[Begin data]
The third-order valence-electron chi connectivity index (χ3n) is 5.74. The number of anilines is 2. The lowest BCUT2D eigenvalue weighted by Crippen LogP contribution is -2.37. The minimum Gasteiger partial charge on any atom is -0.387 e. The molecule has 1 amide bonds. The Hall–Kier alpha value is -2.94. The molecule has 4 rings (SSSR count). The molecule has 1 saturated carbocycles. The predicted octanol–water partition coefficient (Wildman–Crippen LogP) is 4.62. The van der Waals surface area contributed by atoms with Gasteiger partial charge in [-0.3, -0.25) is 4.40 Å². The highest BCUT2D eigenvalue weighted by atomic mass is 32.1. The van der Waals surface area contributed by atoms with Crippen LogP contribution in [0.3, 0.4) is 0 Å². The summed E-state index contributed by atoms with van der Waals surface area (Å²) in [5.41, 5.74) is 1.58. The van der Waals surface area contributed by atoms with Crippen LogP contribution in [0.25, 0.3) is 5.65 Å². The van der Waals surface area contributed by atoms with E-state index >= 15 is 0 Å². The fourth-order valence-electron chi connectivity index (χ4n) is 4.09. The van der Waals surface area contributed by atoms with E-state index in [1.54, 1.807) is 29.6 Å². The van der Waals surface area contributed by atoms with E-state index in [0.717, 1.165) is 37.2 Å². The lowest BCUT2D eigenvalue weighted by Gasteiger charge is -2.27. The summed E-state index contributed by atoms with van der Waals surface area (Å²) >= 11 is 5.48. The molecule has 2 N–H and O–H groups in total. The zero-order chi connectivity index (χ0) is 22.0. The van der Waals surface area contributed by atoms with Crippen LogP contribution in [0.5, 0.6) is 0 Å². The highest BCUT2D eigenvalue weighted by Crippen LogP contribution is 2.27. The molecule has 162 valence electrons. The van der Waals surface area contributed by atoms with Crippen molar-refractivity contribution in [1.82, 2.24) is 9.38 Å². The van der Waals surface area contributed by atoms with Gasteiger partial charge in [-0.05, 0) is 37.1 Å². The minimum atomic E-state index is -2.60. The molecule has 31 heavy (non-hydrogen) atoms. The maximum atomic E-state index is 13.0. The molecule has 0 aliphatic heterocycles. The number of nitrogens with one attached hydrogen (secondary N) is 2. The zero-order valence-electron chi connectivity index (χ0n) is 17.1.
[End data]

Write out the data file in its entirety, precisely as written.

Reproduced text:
The third-order valence-electron chi connectivity index (χ3n) is 5.74. The number of anilines is 2. The lowest BCUT2D eigenvalue weighted by Crippen LogP contribution is -2.37. The minimum Gasteiger partial charge on any atom is -0.387 e. The molecule has 1 amide bonds. The Hall–Kier alpha value is -2.94. The molecule has 4 rings (SSSR count). The molecule has 1 saturated carbocycles. The predicted octanol–water partition coefficient (Wildman–Crippen LogP) is 4.62. The van der Waals surface area contributed by atoms with Gasteiger partial charge in [-0.3, -0.25) is 4.40 Å². The highest BCUT2D eigenvalue weighted by atomic mass is 32.1. The van der Waals surface area contributed by atoms with Crippen LogP contribution in [0.3, 0.4) is 0 Å². The summed E-state index contributed by atoms with van der Waals surface area (Å²) in [5.41, 5.74) is 1.58. The van der Waals surface area contributed by atoms with Crippen LogP contribution in [0.25, 0.3) is 5.65 Å². The van der Waals surface area contributed by atoms with E-state index >= 15 is 0 Å². The fourth-order valence-electron chi connectivity index (χ4n) is 4.09. The van der Waals surface area contributed by atoms with E-state index in [1.54, 1.807) is 29.6 Å². The van der Waals surface area contributed by atoms with E-state index in [0.717, 1.165) is 37.2 Å². The lowest BCUT2D eigenvalue weighted by Gasteiger charge is -2.27. The summed E-state index contributed by atoms with van der Waals surface area (Å²) >= 11 is 5.48. The molecule has 2 N–H and O–H groups in total. The zero-order chi connectivity index (χ0) is 22.0. The van der Waals surface area contributed by atoms with Crippen LogP contribution in [0.5, 0.6) is 0 Å². The highest BCUT2D eigenvalue weighted by Crippen LogP contribution is 2.27. The molecule has 162 valence electrons. The van der Waals surface area contributed by atoms with Crippen molar-refractivity contribution in [1.82, 2.24) is 9.38 Å². The van der Waals surface area contributed by atoms with Gasteiger partial charge in [-0.05, 0) is 37.1 Å². The minimum atomic E-state index is -2.60. The molecule has 31 heavy (non-hydrogen) atoms. The maximum atomic E-state index is 13.0. The molecule has 0 aliphatic heterocycles. The number of nitrogens with one attached hydrogen (secondary N) is 2. The zero-order valence-electron chi connectivity index (χ0n) is 17.1.